Future of Retail Development

Succeeding in the Age of Dead Malls, Amazon & Online Competition

LAI Baltimore Chapter – September, 2017 meeting


On September 20th, Brian Gibbons joined LAI’s monthly meeting and provided an overview of how his firm, Greenberg Gibbons, has not only survived the multifaceted headwinds facing the brick & mortar retail industry, but has thrived, creating highly successful projects that have consistently drawn throngs of consumers.

Brian began with a brief history of Greenberg Gibbons, which was started by Erwin Greenberg in 1968.  Erwin began modestly by rehabbing townhomes, but soon dipped his toe into simple, one-story retail, beginning with the Garrison Forest Plaza in Owings Mills, thinking “how hard can it be?”  Brian joined the firm in 1999, and began his tenure by working on The Village of Waugh Chapel, which opened in 2001.  This innovative, mixed use project integrated retail, office and apartments to create a “work, live,  play” environment and defined the “future of mixed use in Anne Arundel County”.   With Waugh Chapel as a showcase demonstrating what Greenberg Gibbons was capable of creating, Prudential committed $1B to a Joint Venture with GG for future developments.  With this substantial equity backing GG moved on to create Annapolis Towne Center, and bring the Hunt Valley Mall back to life (previously a poster child for the website, DeadMalls.com).  In 2008, Brian bought out Erwin Greenberg and brought in Calsters as a financial partner.

Brian referenced the now ubiquitous phrase “The Retail Apocalypse” in conjunction with the Toys-R-Us bankruptcy filing which took place just a few days prior to our luncheon.   Toy-R-Us is just the “latest example” of a string of recent announcements by large retailers who are now troubled.  Brian advised that most people consider the Internet to be the sole cause of the retail industry’s troubles, but he opined that “the U.S. has overbuilding retail for a long time”.   To counteract internet/overbuilding trends he began to conceive of “creating the experience” back in 2001 as the solution to maintaining his project’s viability.  The “experience” consists of a one-stop destination where guests can “eat, shop, work and play”. 

The “eat” portion of the formula is best satisfied by the types of premier food purveyors Brian has attracted to his projects, such as Wegmans, Wholefoods, Harris Teeter and Trader Joes.   The “shopping” part of the formula must include the type of “soft goods stores that are expanding, such as TJ Maxx”, where shoppers are engaged in a “treasure hunt” for cool bargains.   The “work” component can be, for instance, medical offices on the second floor of a project.  And the “play” portion of the formula can be best satisfied by a mix of theaters and fitness, such as cycling, pilates and yoga.   With this formula, Brian opines that he “can make our projects the community’s gathering place”.  As an example he cited the 3,000+/- people that show up to the concerts GG regularly sponsors at Annapolis Towne Center.  Brian advised that the best retail projects are “constantly evolving”, with innovative new offerings such as valet parking, free wifi, charging stations, and the latest furniture/fixtures.   Successful retail developers must “understand current trends” such as the growing health consciousness of consumers and address those trends.   And finally Brian emphasized that “security is the most important aspect of getting people to come”.   Unless people feel safe, no product offerings or amenities will drag them from their computer screens to a retail location.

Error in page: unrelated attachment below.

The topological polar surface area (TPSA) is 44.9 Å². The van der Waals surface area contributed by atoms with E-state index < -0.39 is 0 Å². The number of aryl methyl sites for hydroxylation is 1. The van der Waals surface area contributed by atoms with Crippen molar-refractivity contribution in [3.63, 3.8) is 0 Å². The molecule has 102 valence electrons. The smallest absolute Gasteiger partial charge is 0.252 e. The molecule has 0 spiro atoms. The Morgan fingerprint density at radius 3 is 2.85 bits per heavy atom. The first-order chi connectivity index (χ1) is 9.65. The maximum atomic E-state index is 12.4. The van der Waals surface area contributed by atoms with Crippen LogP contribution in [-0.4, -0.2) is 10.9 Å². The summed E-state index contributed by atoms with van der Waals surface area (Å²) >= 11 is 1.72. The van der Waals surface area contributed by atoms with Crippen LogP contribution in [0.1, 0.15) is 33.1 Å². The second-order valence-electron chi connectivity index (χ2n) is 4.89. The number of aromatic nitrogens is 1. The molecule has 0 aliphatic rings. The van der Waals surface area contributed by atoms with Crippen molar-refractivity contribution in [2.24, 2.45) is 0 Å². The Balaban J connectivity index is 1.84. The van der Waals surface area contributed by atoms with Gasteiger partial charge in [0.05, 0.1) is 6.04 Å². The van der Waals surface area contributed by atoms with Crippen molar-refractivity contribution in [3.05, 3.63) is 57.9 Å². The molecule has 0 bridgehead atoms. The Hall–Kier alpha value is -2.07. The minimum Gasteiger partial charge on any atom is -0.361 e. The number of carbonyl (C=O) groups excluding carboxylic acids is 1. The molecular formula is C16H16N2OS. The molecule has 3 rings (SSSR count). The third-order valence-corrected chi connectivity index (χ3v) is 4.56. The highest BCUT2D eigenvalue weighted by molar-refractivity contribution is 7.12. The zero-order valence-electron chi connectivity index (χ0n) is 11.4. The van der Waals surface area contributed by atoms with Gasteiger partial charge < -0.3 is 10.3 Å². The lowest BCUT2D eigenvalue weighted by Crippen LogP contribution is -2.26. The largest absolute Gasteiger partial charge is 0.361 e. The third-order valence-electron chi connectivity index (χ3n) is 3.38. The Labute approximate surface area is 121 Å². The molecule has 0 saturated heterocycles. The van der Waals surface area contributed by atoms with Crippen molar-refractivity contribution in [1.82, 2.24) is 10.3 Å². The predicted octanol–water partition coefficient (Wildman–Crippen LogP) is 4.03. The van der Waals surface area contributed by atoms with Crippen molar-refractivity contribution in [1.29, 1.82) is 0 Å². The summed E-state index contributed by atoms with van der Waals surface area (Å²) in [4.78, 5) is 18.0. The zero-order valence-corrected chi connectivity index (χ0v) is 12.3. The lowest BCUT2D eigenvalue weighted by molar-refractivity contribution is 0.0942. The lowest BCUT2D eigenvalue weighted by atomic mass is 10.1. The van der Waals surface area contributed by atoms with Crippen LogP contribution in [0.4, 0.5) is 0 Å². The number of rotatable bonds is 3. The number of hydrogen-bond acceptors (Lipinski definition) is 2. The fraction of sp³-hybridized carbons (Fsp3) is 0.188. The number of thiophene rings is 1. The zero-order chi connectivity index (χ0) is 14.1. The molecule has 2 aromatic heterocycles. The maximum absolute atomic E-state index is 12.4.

Brian summarized by opining that retail is “not an apocalypse – just an ongoing evolution”.  

The Baltimore LAI Chapter, as well as the greater Mid-Atlantic region, are fortunate to have a retail visionary such as Brian in our midst, who not only creates outstanding retail environments for us all to enjoy and benefit from, but who reminds us astutely that the death of retail has been greatly exaggerated (with apologizes for torturing Mark Twain’s famous remark upon the rumor of his demise). 



Brian J. Gibbons
Chairman of the Board and Chief Executive Officer

As Chairman and Chief Executive Officer of Greenberg Gibbons, Brian Gibbons is the visionary behind many of the most successful retail destinations in the Mid-Atlantic region. His company has created award-winning mixed-use and revitalization projects with a value in excess of $1.2 billion. Major highlights include innovative redevelopments such as Hunt Valley Towne Centre, Annapolis Towne Centre, Towne Centre Laurel and Foundry Row at Owings Mills; the ground up development of The Village at Waugh Chapel, Waugh Chapel Towne Centre and Turf Valley Towne Square; and current plans to update The Shops at Kenilworth in Towson. Greenberg Gibbons creates places where people love to work, shop, live and play and these developments become valuable community assets.

Prior to joining Greenberg Gibbons, Mr. Gibbons was a Partner and member of the management committee of Fedder and Garten, P.A., a Baltimore-based law firm.  He serves on the boards of Sinai Hospital, Hospice of the Chesapeake, and the University of Maryland at Baltimore.  In 2013, Mr. Gibbons received the Distinguished Citizen Award from the Boy Scouts of America’s Baltimore Chapter for exemplifying strong community leadership and personal integrity.  He holds a Bachelor of Arts Degree and a Juris Doctor Degree from the University of Maryland.


KeyNotes is the online publication of Lambda Alpha International and contains articles written by the members, chronicles chapter activities and successes, and celebrates member awards and accomplishments. Posts are distributed to the global membership and published within LAI’s social-media network. Check out the latest articles today!

Current articles  |  Article archive

Article Submission Guidelines